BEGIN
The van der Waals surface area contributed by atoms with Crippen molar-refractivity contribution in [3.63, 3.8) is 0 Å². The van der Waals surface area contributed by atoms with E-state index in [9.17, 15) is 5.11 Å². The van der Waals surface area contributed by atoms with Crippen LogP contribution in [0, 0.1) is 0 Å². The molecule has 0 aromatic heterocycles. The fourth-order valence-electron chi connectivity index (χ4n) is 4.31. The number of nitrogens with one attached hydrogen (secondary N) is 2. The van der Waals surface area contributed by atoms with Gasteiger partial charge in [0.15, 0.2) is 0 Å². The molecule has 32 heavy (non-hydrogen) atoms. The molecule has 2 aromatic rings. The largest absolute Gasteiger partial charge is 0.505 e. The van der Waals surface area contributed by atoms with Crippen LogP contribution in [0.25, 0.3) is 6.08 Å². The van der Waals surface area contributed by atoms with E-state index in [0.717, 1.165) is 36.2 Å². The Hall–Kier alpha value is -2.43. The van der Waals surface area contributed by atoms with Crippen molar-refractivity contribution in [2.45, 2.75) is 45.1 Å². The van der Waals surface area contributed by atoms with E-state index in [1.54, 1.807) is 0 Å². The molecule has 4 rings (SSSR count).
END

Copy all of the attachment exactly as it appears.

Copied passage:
The van der Waals surface area contributed by atoms with Crippen molar-refractivity contribution in [3.63, 3.8) is 0 Å². The van der Waals surface area contributed by atoms with E-state index in [9.17, 15) is 5.11 Å². The van der Waals surface area contributed by atoms with Crippen LogP contribution in [0, 0.1) is 0 Å². The molecule has 0 aromatic heterocycles. The fourth-order valence-electron chi connectivity index (χ4n) is 4.31. The number of nitrogens with one attached hydrogen (secondary N) is 2. The van der Waals surface area contributed by atoms with Gasteiger partial charge in [0.15, 0.2) is 0 Å². The molecule has 32 heavy (non-hydrogen) atoms. The molecule has 2 aromatic rings. The largest absolute Gasteiger partial charge is 0.505 e. The van der Waals surface area contributed by atoms with Crippen LogP contribution in [0.25, 0.3) is 6.08 Å². The van der Waals surface area contributed by atoms with E-state index in [0.717, 1.165) is 36.2 Å². The Hall–Kier alpha value is -2.43. The van der Waals surface area contributed by atoms with Crippen molar-refractivity contribution in [2.45, 2.75) is 45.1 Å². The van der Waals surface area contributed by atoms with E-state index in [1.54, 1.807) is 0 Å². The molecule has 4 rings (SSSR count).